The foodie face of Western Australia

By John Law, a Travel Professional

Read more on Margaret River.

Overall rating:4.3 out of 5 (based on 3 votes)
Recommended for:
Food and Drink, Adventure, Mid-range

In Western Australia, Perth and Margaret River can offer foodies everything from fabulous wineries to a fine line in bush tucker

Down Under is renowned these days for its exceptional food and wines. But if you enjoy a taste of the exotic, go native and get stuck into a few bush tucker delicacies.
Margaret River, a three-hour drive south of Perth, is a great area to escape the crowds. Here, you can swim or surf from deserted soft-sand shores, tour some of Australia’s top wineries, and feast on some of its finest – and some of its more unusual – cuisine. I managed to drag myself away from those fabulous beaches and paddled off in a convoy of canoes along the tranquil, gently meandering river to enjoy a waterside picnic with a difference.
Thankfully, bush tucker out here isn’t the revolting wriggling grubs and creepy-crawlies they usually dig up to frighten tourists. Instead, we dragged our boats up the shore, sat in the shade of a paper bark tree and sampled delicious slices of kangaroo and emu with a side salad of the curious, wild-growing equivalents of celery, olives and tomatoes – all followed by peach-like quongdongs and lilly pilly berries.
From a rather different crop, Margaret River produces some of the country’s most delicious cabernet sauvignon, merlot, shiraz, chardonnay and a winning blend of semillon and sauvignon blanc. At the Clairault winery in Wilyabrup the affable Irish-born owner, Bill Martin, poured a selection of his finest to taste and then ushered us into the garden to serve a splendid lunch from his dégustation menu. We ate local scallops, grilled salmon, venison, cheese, and chocolate mousse with five different accompanying wines. Absolutely delicious and good value at £48.
Apart from all that lovely wine, the sea lapping this lower southwest tip of Western Australia is a big attraction. At Yallingup Surf School, they’ll kit you out in a wet suit, hand you a board and send you into the crashing breakers of the Indian Ocean. Most beginners who are fit and competent swimmers are likely to be riding a wave or two by the end of a £24, 90-minute group lesson. Sadly, I was one of those left floundering in the foam, preferring instead an early-morning run along the deserted sands followed by a quick dip in the sea at idyllic Bunker Bay.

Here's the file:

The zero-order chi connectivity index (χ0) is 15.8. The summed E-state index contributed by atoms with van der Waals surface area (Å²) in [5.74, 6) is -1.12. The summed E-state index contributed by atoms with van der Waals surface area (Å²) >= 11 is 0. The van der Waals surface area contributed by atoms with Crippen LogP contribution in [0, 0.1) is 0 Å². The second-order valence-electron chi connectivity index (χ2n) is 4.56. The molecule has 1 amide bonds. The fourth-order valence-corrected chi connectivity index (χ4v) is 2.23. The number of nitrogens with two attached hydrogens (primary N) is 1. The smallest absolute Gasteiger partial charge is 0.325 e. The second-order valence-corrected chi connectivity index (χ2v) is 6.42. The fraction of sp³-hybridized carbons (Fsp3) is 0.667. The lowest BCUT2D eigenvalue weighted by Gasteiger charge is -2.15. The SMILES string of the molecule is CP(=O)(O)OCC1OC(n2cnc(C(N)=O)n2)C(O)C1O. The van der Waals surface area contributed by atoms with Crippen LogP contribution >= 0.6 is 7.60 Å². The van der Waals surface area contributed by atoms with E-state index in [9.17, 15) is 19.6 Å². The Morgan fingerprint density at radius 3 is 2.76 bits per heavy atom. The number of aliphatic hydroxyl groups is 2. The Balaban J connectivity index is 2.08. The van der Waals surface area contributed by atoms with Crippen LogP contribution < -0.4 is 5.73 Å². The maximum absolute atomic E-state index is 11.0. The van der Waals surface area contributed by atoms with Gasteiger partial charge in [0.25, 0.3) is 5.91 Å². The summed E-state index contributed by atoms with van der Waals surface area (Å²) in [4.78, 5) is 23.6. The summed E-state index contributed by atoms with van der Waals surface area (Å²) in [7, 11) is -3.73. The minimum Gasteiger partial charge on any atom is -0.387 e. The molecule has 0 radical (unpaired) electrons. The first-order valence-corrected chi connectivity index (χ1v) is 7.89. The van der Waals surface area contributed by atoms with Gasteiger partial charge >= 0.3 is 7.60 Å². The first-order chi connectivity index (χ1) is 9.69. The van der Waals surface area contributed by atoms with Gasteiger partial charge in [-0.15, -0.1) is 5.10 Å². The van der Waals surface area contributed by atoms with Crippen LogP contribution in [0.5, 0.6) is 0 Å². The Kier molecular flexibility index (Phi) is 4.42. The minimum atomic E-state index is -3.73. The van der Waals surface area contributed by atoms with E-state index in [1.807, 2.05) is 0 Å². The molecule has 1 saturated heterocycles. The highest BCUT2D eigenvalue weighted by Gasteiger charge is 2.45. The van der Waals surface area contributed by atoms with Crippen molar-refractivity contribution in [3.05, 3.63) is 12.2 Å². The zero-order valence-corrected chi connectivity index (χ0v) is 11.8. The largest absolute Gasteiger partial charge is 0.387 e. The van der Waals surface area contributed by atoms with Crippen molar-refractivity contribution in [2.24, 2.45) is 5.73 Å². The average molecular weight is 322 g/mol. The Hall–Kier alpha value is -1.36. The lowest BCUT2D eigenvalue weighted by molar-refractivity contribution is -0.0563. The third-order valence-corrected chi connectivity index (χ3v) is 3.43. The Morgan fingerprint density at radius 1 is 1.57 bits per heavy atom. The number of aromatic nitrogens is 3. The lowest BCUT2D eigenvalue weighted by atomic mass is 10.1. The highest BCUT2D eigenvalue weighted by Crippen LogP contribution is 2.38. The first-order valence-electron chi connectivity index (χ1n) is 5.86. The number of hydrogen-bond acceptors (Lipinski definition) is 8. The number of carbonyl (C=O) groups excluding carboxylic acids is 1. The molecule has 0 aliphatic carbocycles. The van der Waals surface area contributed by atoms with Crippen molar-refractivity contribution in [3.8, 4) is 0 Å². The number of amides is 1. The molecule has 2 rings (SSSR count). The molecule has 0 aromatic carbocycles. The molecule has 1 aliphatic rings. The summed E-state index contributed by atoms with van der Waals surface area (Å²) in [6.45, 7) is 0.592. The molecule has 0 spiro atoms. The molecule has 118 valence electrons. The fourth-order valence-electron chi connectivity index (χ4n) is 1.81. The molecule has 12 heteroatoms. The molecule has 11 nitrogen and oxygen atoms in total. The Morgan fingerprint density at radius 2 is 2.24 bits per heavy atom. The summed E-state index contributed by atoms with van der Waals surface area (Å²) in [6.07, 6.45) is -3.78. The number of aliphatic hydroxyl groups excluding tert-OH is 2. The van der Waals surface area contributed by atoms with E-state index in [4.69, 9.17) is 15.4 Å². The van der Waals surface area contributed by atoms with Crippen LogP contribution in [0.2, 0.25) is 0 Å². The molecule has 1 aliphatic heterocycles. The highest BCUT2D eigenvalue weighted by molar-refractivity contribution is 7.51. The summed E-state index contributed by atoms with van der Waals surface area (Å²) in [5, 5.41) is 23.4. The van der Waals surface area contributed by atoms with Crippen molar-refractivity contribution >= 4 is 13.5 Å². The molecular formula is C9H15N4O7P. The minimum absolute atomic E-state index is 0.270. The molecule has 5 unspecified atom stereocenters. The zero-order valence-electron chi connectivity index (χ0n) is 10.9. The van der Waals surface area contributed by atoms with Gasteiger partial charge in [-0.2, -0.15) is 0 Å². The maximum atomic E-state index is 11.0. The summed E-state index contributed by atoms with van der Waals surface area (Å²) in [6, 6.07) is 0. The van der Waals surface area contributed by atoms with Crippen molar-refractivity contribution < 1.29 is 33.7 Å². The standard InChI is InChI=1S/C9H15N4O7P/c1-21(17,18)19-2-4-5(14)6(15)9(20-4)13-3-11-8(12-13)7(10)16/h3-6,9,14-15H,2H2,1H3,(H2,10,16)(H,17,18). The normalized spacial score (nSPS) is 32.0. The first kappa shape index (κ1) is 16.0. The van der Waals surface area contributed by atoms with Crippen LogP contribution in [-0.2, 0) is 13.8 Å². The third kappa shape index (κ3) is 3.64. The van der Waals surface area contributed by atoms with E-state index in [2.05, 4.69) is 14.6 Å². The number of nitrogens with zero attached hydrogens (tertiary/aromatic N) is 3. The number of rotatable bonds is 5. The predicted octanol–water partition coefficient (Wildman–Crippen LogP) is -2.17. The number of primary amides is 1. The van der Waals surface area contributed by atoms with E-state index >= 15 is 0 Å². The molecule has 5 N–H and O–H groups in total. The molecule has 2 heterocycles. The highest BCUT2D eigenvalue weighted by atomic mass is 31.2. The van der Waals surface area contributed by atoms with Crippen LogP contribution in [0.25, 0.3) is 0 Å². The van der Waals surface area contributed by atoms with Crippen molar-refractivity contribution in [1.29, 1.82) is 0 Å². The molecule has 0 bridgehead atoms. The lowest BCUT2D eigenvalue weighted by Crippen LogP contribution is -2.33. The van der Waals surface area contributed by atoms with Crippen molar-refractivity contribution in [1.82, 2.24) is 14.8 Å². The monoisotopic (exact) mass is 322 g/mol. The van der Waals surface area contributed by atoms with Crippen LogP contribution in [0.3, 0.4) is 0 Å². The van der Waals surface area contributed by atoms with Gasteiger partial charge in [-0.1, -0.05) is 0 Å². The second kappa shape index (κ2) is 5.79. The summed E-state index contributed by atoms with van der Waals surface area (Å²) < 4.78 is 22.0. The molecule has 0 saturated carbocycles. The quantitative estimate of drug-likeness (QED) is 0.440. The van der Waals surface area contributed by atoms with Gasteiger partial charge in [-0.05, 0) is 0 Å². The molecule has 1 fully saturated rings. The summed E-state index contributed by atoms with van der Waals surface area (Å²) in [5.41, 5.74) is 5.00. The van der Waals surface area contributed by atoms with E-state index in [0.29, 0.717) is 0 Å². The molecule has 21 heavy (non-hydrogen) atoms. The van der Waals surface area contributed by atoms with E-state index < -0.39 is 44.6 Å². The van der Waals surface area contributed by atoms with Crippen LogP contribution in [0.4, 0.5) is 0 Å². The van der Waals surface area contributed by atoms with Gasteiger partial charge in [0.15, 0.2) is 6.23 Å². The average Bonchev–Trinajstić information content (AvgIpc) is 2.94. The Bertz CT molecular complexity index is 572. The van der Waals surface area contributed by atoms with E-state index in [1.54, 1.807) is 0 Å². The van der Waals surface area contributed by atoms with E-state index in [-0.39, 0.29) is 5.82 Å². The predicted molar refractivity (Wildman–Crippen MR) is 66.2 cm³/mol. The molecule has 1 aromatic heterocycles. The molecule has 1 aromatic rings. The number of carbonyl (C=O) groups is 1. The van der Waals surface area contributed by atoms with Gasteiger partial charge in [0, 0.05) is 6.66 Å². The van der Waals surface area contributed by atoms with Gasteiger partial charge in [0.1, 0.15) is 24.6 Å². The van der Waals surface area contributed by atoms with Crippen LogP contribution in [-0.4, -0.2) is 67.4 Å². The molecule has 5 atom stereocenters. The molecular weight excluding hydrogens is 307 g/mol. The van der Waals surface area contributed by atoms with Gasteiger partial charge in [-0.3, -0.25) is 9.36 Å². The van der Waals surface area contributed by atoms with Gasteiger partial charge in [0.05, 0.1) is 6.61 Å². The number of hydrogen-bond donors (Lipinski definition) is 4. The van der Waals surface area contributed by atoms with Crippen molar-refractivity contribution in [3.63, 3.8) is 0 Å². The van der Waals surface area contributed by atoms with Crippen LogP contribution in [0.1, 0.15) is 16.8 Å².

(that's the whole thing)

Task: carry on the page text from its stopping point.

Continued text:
After my exertions I enjoyed a memorable breakfast on the terrace of the stylish Quay West Resort, watching a couple of humpback whales sending up flumes of spray. Summer room rates here start from about £85 a night.
For a real next-to-nature base, Forest Rise Eco Retreat at Yelverton offers spacious timber chalets with a well-equipped kitchen, lounge area and shady verandah where you can watch out for the odd kangaroo leaping through the jarrah trees. Chalets (from £150 a night) are in a secluded setting and after a hard day’s wine-tasting you can sink into the double-size spa bath, cover yourself in exotic unguents and gaze up through the glass ceiling at the amazingly star-encrusted night sky.
A good night’s kip is guaranteed, but don’t panic if you’re woken next morning by rollicking laughter outside. The dawn chorus comes from the laughing kookaburras who appear to find woodland life absolutely hysterical.
It’s worth spending some time in the WA capital of Perth. One tour by bike took us along cycle trails following the Swan River and up into King’s Park, a wonderful 400-hectare swathe of greenery where wild flowers and native shrubs like kangaroo paw and exotic orchids grow among the trees.
Perth has plenty of great places to eat, including The Oyster Bar at Mead’s Mosman Bay, where you can expect to pay around £40 for a three-course dinner. The restaurant has a wonderful location overlooking the Swan River and we arrived in style by boat across the bay, escorted by a couple of cavorting dolphins.